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Abilene Daily Reporter Newspaper Archive: August 8, 1935 - Page 1

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Publication: Abilene Daily Reporter

Location: Abilene, Texas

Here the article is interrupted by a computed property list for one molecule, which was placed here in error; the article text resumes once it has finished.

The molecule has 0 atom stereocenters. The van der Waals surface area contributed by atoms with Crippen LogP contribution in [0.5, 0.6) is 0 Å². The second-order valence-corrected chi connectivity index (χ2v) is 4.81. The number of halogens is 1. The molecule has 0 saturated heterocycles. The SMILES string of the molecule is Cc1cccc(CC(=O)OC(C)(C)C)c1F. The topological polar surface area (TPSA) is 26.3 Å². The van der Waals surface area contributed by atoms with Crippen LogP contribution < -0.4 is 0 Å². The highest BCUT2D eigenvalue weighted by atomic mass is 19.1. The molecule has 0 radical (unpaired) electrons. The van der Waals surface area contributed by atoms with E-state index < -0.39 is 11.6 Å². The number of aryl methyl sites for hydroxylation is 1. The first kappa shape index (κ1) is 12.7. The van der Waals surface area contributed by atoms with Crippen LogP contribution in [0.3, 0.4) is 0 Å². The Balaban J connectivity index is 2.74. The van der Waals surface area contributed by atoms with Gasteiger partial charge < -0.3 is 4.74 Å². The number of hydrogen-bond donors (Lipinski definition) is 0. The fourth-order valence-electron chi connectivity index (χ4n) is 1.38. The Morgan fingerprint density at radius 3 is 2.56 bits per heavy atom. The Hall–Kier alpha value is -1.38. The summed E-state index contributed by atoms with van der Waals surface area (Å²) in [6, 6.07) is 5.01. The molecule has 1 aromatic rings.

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   Abilene Daily Reporter, The (Newspaper) - August 8, 1935, Abilene, Texas                               FAIR P] Abilene jTaflp "WITHOUT OR WITH OFFENSE TO FRIENDS OR FOES, WE SKETCH YOUR WORLD EXACTLY AS TT H EDI1 ME riON VOL LIV. Fun Leased of Associated Press United Press (UP) ABILENE, TEXAS, THURSDAY, AUGUST 8, 1935-TEN PAGES (Evening Edition of The AMene Mornlno Newt) NUMBER 291 Cotton Crop Runs Far Over Quota Senate Votes To Outlaw Gold Suits Bob-Tailed Plane Seen By Many Abllenlans Here'i a new view of the unique bob-tailed Waterman ArrowpUne, viewed by icorei of Abllenuuu Tuesday as It stopped here enroute to Washington where further vesta will be nude by the bureau of aeronautics. The plane was designed by Waldo Waterman to sell, If manufactured on a large scale, for less than and be comparatively safe for novice fliers. The plane left Shreveport, La., this morn- ing for the east. BILL PERMITS LITIGANTS TAX HEARINGS CLOSED Penalizes Well I9orporations Declares One Witness WASHINGTON, Aug. After listening to a final blast from organized business against the ta bill passed by the house at Presl dent Roosevelt's request, the finance committee today conclude public hearings on the measure. Chairman Harrison Immedlatel called an executive session for to morrow to consider revisions. H expressed hope the bill could be made ready for senate consideration early next week. Asked what changes were likely Harrison said: "We haven't had an exchange views yet. We will have morning and afternoon sessions and maj meet at Ellsworth C. Alvord, a forme legislative counsel for congress on tax matters, spoke for the chambe of commerce of the United States a the committee's final hearing. "Inequitable" "Inequitable" and "uncertain' were some of the terms he applied to the excess profits levy which the house adopted ta lieu of the broadly graduated corporation income rates suggested by the president. penalizes conservatively man' enterprizes and discriminates against them in favor or Inflatlon- Istlc corporate Alvord de- clared. Meanwhile, some committee mem- bers indicated they might seek to ease the Inheritance levies in the house bill. These range as high as 75 per cent on that portion of an Inheritance over The excess profits tax against See TAX BILL, Page 9, Col. 6 WOMAN HURT AT CROSSING Car Goes Into Ditch Avoid Motorcyclist To Mrs. Rosa L. Jordan of Durango, Colo., was seriously injured and her daughter, Glenna, was hurt slight- ly when they were thrown from an automobile as it went over the curb into the drainage ditch at the Grape street crossing north of the high school at a. m. Hazel Jordan, son and brother nt the injured, was driving at the time mishap. After making a Hit turn on South First at the crossing, Jordan said a motorcycle rider cut In front of his machine forcing him into the curb and ditch. His mother and sister wurc thrown from the car ns It hit the curb. Mrs. Jordan received a severe head Injury and lacerations about ACCIDENT, ftft J, Cd. J Ethiopian Mission Will Go To Japan ;i-; _ [Purpose of-Party Kept Buys Five Foreign Liners to Transport- Troops to East Africa ADDIS ABABA, Aug. Governmental plans for an Ethi- opian mlision to Japan, to leave Addis Ababa soon, were disclosed day. The mission, it.was said, by an authority, is to be headed by Daba Blrrou, former official of the for- eign office. The purpose of the Ethiopian party will be kept a close secret. Birrou Is experienced In diplo- matic negotiations with the Japa- nese. He accompanied the first Eth- iopian mission to Japan in 1932. That delegation WBS headed by Foreign Minister Herouy who re- turned the visit of .the Japanese delegation to the coronation of Em- peror Halle Selassie. (In recent days, rumors have been heard in Ethiopia, but officially de- nied, that a Japanese mission was on its way to the Ethiopian capital.) The German legation scoffed at rumors that Gen. Hans Kunrtt, for- mer commander of the Bolivian army, was In Ethiopia. He described it as another "Invented story" like recent fantastic tales that Lawrenci of Arabia was still alive and had appeared on the borders of Kenya. (The Bolivian legation in Berlin stated jjiat General Kundt Is stil living in Bolivia, although born German, he has become a natural- ized Bolivian.) Emperor Halle Selassie mean while, has refused permission to his warriors to foregather In the vicin- ity of Adua, where an Italian ex- pedition was crushed 40 years ago. Authoritative sources expressed belief today that the King of Kings realizing Adua probably would be Italy's first goal, may decide not to defend it forcefully, but to use puni- tive surprise tactics elsewhere. This belief was based on reports that Halle Selassie discussed with See ETHIOPIA, Page t, Col. 2 NAZI BAN ON FREEMASONS All Lodges In Reich Told to Disband By Saturday BERLIN, Aug. uehrer Adolf Hitler's newspaper Voelkischer Beobachter, announcet oday that all P'ee Mason lodges ;hroughout the Reich would come to an end Saturday. On that day, the newspaper said, re State Lodge of Saxony, the Dresden Great Lodge and the "Ger- man Brethren Chain" of Leipzig would be dissolved. After dissolution of the old Prus- lan Free Mason lodge July 21 and he gradual disappearance of srnall- r lodges in a year-Jong campaign, he Free Masons in o-called "state enemies" thus rould be wiped out completely. Hitler's organ, asserting the sec- et aim of Free Masonry was ewlsh world republic, said the orthcomlng dissolution would "fln- sh a special chapter in world istory, and (lie guardian of the Tazl idea) wil1 be alert." Jews accused of trying to hide heir race to escape antl-semltism Sec GERMANY, Page ii. Col. 4 Rep. Patman Will Speak In Angelo SAN ANGELO. Aug. ongiessman Wright Patman will xplaln his fair trade practices bill as a protraljle sucessor to le the convention of the test Texas Pharmaceutical assocla- on here Aug. 20, 21, and 22, It was nnounccd tcvcay. Patman Is chalr- an of the federated fair trade ncUcei invtutlfatlng committee. AFL WARS ON RACKETEERS Federation Will Cooperate With N. Y. Police ATLANTIC CITY, N. J., Aug. American Federation of Labor wants every labor racketeer "exposed and punished." This expression of policy came last night from William L. Green, federation president, after his ex- ecutive council had appointed three of its members to cooperate In the New York City campaign to drive labor racketeers out of the metro- politan area. "The position of the American Federation of Labor toward racket- eers Is well Green said. "We want every, racketeer who may fasten himself upon any of our unions exposed and punished." Charges that racketeers were bleeding worklngmen of a good share of their pay envelopes have been hurled frequently at union labor in recent years. Union officials, it has been charg- See LABOR, Page 9, Col. 6 Houston Gaming Place Is Raided HOUSTON. Aug. rangers raided a gambling estab- Ishment in thf heart of the down- town section lace last night and ar- rested persons on charges of gambling. Ranger Captain Wheatley led the raid In which officers said {400 In cash and poker chips and gaming laraplttrnalla were seized. Captain Vheatley was assisted by Private Allbrlght and members of the department. An Effort Will Be Made In House to Omit Com- promise; Vote On the Measure Is 53 to 24 WASHINGTON, (UP) The senate overrode vigorous opposition by conser- vative democrats and republi- cans today and approved a re- solution outlawing suits against the government by holders of federal "gold clause" obliga- tions. The vote was 53 to 24. Goes to House. The measure now goes back to the house where an effort probably will be made to restore it to the form In which it passed originally on July 18. As adopted by the senate, the res- olution would permit suits for six months after Its final enactment. Then the courts would be closed to anyone who feels he has lost money on his government, obligations be- cause of the dollar devaluation pro- gram. Cries of "repudiation" and warn- ings that the country's credit would be "impaired" were heard as the senate sped action under a strict limit on debate. President Roosevelt .sent the mea- sure to congress as part of hi "must" program after the suprem court's decision upholding the goy ernment in the recent "gold cases. The court left the way open, how ever, for future suits. Permission for the six months grace period In which could sue was Inserted by the sen ate banking and currency commit tee on motion of Senator William G. McAdoo, and over ob< Jectlons of the administration. "Logical" The legislation was brought up yesterday by Chairman Fletcher (D-Fla) of the banking committee with the statement that it was the "logical, natural, inevitable conse- quence" of the government's mone- tary policies which congress hac approved. Senator Adams (D-Colo) contend ed that in the celebrated gold cases :he supreme court had held the government had the right to change ;he medium for discharging private contracts but "no right to repudi- ate Its own obligations." "If this he said 'once establishes the theory that its word is good only when It chooses, t will destroy not only its own cred- t, but what is more, Its integrity.' In reply. Senator Norris (R-Neo) 'aid the right of a sovereign power o refuse to be sued was an estab- Ished right and that "a man who ends money to the government cnows there is no way to enforce myment." Connally, Schall Clash. The debate was marked by lash between blind Senator Schall R-Mlnn) and Senator Connally In which Schall likened ivlng Information to the Texan to putting pearls before swine." Calling this a "coarse and brutal replied that most f the Mlnncsotan's speeches were llled with "slanderous, slimy harges against the president and very responsible official." Schall attempted to reply, but Connally refused to yield and chall was ordered by vice Presl- ent Gamer to "conduct himself ccordlng to the rules." Lives at Stake Mrs. Blanche Dnnkel, left, and Mrs. Evelyn Smith, convicted of the torso murder of Ervln Linj, Mm Dirakel's son-in-law, were to hear sentence passed this aft- ernoon In ChlcAfo. The prosecu- tion asked the death penally. Will Fight Next Month In Either Chicago Or New York CHICAGO, Aug. Baer, former heavyweight cham- pion, and Joe Louis, sensational De- troit negro, today were matched by Promoter Mike Jacobs of New York to fight on September 26 or 21 at either New York or Chicago. Engineers On Inspection Tour of District Robert C. Hoppe, project ent'l- eer for the Abilene district, works rogress administration, and his as- stant. Hugh Hennlng are on an nspection trip to Eastland, Steph- ns, Callahan, Jones and Shackel- ford counties. They are looking ev- er proposed projects o[ the area and conferring with project sponsors. Leaving the local offices Wednes- day, they are expected to return Saturday. Delegations from Snyder and Col- orado were expected here this aft- ernoon to confer with Wlntield James, WPA director. A Coke coun- ty group composed Robert Kneir- 1m, S. A. Klker, a county commis- sioner and D. T. McClcsky from the county relief office was here during the morning. the1 fight was'expected some- time today by Jacobs after a con- ference with Chicago promoters, who seek the battle for Soldier Field, although it was considered quite probable It would be held In New York. Ancll Hoffman, manager of the former signed for Bncr. with Co-Manager John Roxborough signing for Louis, who won his 24th consecutive fight last nlsht by stop- ping King Levlnsky of Chicago be- fore almost spectators at Comiskey Park. Hoffman, who watched Louis con- tinue his victory march last night, Said Baer was alrcp.dv In training in the east and that his hands were hi good condition. Wallace Says No Cause For Anxiety; Bankhead Expects Loan; Texas Yield Bales WASHINGTON, Aug. 193B American cotton crop of bales, 000 bales in excess of last year's production, was forecast today by the department of agricul- ture. Even though the estimate Cotton Futures Break Sharply NEW YORK, Aug. ton futures broke as much as a bale today after publication of a government cotton estimate that ms bearishly Interpreted and ral- lied only slightly from the lows. Closing prices were 13 to 21 points ower. Spot was 11.65 cents, off 20 points. PORTUGUESE BOXER HURT OPORTO, Portugal, Aug. Jose Santa, Portuguese "man moun- In" retired boxer who fought Max Boer in 1931. was in a critical con- dition in a hospital toda yafter an automobile accident in which received a fractured skull. he topped most private forecasts, and was more than a million bales in eiceas of this year's Bankhead act allotment of bales, Secretary of Agriculture Henry A. Wallace professed to see no cause for anxiety. Adequate credit He promised that "adequate credit" facilities would be extended to farmers to assure orderly market- Ing of the crop. Sen. John H. Bankhead, D., Ala., said he expected a 12-cent cotton loan. The exs.ct amount of the loan which the gover ment will advance to farmers so that they can hold their cotton Instead of dumping It on the market, will be decided soon. Cotton farmers are hoping the loan will be at least as large as the 12 cents advanced on last year's crop. If prices sag as the crop comes on the market, Wallace promised the government- be ample to absorb excess tipplles. Immediate reaction of the mark- ets to the report was drop of one- tenth to one-fifth of a cent a pound In future quotations. If the crop Is u large as now estimated, the Bankhead ginning tax of six cents a pound would have to be paid on more than bales of the crop. Each farmer is given a quota under the act. He See COTTON, Page 9. Col. 8 Foulois Out as Air Corps Chief WASHINGTON, Aug. Major General Benjamin D. Poulols ended a long and bitter controversy between the and the house today by retiring u chief of the army air corps. The war department announced that PouloJs, on his own application, was granted leave of absence until December 22. At that time he will be 64 and automatically retires for age. COURT FAVORS A COMPROMISE IN GIN FIGHT HOUSTON, Aug. T M. Kennerly in federal court toda urged glnners ana others Involve In a controversy over the Bankhea Act to try to reach an agreemen and not hold up the Texas cotto crop. The Judge made his plea to thre groups concerned In a motion to an extension of a temporary tnjunc Uon restraining government agen cles from compelling cotton glnne to comply with the Bankhead Ac To facilitate the working out of solution, Judge Kennerly appointee former Governor Dan Moody head the committee. Governor Moo dy represents a faction of cotto glnners who want to comply wit the provisions of the Bankhead Ac Court was adjourned until 2 p. m Most of the morning was spent b pttarneys In explaining to Judg Kennerly the .background of th case. About two thirds of the Texn cotton crop will be affected by th decision In the hearing. Other members of the commltte arel Hugh Malone, Dallas attorne representing ginners who obtalne the temporary Injunction and wh do not want to abide by provision of the Benkhead Act. F. A. Lessourd, special attome representing the United States at tomey general. Douglas W. McGregor, Unite States district attorney Here and defendant in the suits. S. D. Bennett, United States dls trlct attorney for the eastern dlstrlc of Texas and also a defendant. After it had been explained Judge Kennerly that the temporar Injunction granted July 15 at Sher man 'Judge itandolp Bryant was contingent upon th See GINNERS, Page 9, Col. I BORAH'BOOM' IS UPJO HIM Friends Ready to Put Him In President's Race Reach Agreement On Security Bill WASHINGTON, Aug. Members of a conference committee adjusting senate-house differences on the social security bill reached complete agreement today by eliminating the Clark provision per- mitting. tax-exempt private pension plans tt remain in operation. WASHINGTON, Aug. Some ol the most intimate political associates of Senator William Borah of Idaho are ponderin whether to put him forward active! for the republican presldentla nomination next year. The decision hinges largely on the question whether the senator 1 willing to run. Ho has kept silen on that point, but a. nationally known republican who Is his clos friend said today: "If Borah could be assured of an adequate expense fund and a good campaign manager, I believe he would enter all the presldentla primaries, feeling as he does now. Wow, at seventy, he finds his party looking for a candidate who wil make the constitution a ringing Is- sue, but who has sufficient llbera leanings to appeal to the western Independent wing of republicanism Usually spoken of as a leader of the republican Borah actually has stayed "regular" so far national campaigns arc con- cerned. Believe Bauer Slain By Zenge On Wau BOY CLIMBER DIES IN FALL Body Lodged Out of Sight In Funnel Shaped Crevice CAMP CHIEF OURAY, Colo, Au- gust men searched near Lindbergh Peak today for the body of William Erode, 15, as a youthful companion told with trem- bling lips of their fatal assault on a treacherou? mountainside. The body of the scion of on old Memphis, Term., family was believed lodged beyond sight, and possibly beyond recovery, in a funnel shaped crevice into which he fell late Tues- day. Robert Henderson, also 15, of Omaha, Neb., had directed moun- tain men to the spot afUr he had been round, bajly cut nbou', the feet by sharp rocks and almost Jn- 8n BOY KILLED, Face 9, Col. 1 To Let Nurse Choose CHICAGO, Aug. The mutilation murder of Dr. Walter Bauer took a 'bizarre turn today when authorities revealed that the chemistry professor and his accus' ed slayer may have arranged a "test" ol Mrs. Loujse Shatter Bauer s love. Mandeville W. Zenge. gangling farm youth and Jilted lover of Mrs. Bauer, Is accused of the barbaric crime. "After this is over I want to marrv her If she'll have he said. Return of a grand Jury indict- ment formally charging him with murder was delayed by the Inability of Uj obtain from the comeiy marrM BBULT a month they believe to be the full details of the love tri- angle. The slain man, who left his three- hour bride to take up post gradu- ate studies at the University of Michigan, supposedly wns kidnaped from a hotel In Ann Arbor, Mhh., ten days ago and driven to Chica- go, where the emasculation opera- tion was performed with a pen- knife. Investigators of the state's at- torney's staff said the two men, de- termined to solve their clashing af- fections in a calm manner, may have left Ann Arbor to drive to Klrksvllle, Mo., and ask Bauer's bride to choose between them. A quarrel en route may have up- set the "dignified arrangement." according to the theory ot Lluet. Ot- to Erlanson of the homicide squad. Zenge was Identified as the mys- terious "Mr. who occupied a room In the Ann Arbor hotel where Bauer lived and who disap- peared with Bauer. Police said their theory of a "love test" was given credence by Hie fact that federal authorities supposedly have made an Inquiry Into the re- ported kidnaping of Bauer. The accused slayer, stubbornly In- sisting he had no part In the crime and that his "only desire was to see Louise tolij questioners that, to his knowledge, he never saw his successful rival. Zenge and the 23-year-old nurse, sweethearts since childhood, were engaged for two years before she suddenly married Bauer. Boy Attempts Suicide; Saves The Evidence NEW ORLEANS, All. (OT) Ray Carraway, 12-year-old Scout, was riven illrht chanca to live today alter he shot wlf u result of a quarrel hU father. He had been repri- manded for not helplnc Ui mother wash dtshn. "Don't touch that (un mtt pallet Ray (old the fam- ily. "It's got my finierpruitt on It now and police, will know that It's a suicide and not a murder." The family said Ray had rod detective stories. Three Dead In Head On Auto Crash iTexas, Aug. Three perions'oleTEoa'aTlri a heed- on automobile collision on the high- way Just north of Italy. Two sisters, Misses Ainu and Lovle Allen, aged 38 and 2J, of Sherman were burned to death when Mic sedan in which they wert riding burst Into flames after col- liding head-on with a small truck. Their mother, Mrs. H. L. Allen, 54, also of Sherman, died a short time later In a hospital at Wax- ahnchie, 15 miles north of here. Their father, H. L. Allen, 66, was critically burned. At the hospital In Waxahachle to which he was taken attendants said they gave him "24 hours to Mia Virginia. Lee Wllleford, 14, wh was in the car with the Aliens, jurned slightly, as were V. G. Harklns and W. B. 'Scarborough of Taylor, occupants of the truck. The ;hree were treated here. The Aliens and Miss Willeford were on their way to Holland, south of here, to visit relatives. The truck was on its way to Dallas. The accident occurred when tin two cars attempted to pass a bus and another car which had stopped :or a railroad crossing. Navy to Recruit In 1936 G. G. Elmore, navy recruiting oJ- icer here, has been notified by Lieut. W. H. Wallace, officer In harge of Hie Dallas recruiting sta- lon, that congress has authorized n increase of 11.000 men in the en- Isted strength of the navy during he fiscal year of 1936. The navy, states the letter, will ;gln the year with men and inish with About s.nno of he Increase will be required for lew construction and the remaln- [er will be distributed through the service. Commanding officers have been :rged to encourage desirable men to omplete the bureau of navigation raining courses and otherwise qual- fy themselves lor promotion. It s estimated there will be ad- ancements authorized each quar- Wea mid fair to- ,Ehl and Friday. Wctl Wtat ot JOOtJi meridian enerally fidr lonlRhi and Friday. Eiat of lOOlh meridian -rfnerflJJy fnlr tonight Friday. Temperature! Wed. P.m. 91 HI u __ Midnight Noon Sunrise Sunset BRIGHT rp.rn. 7a.m 1 hecmometer el thermometer latin humldltj 65% 96 n 77 75 75 74 TJ n n u ae K in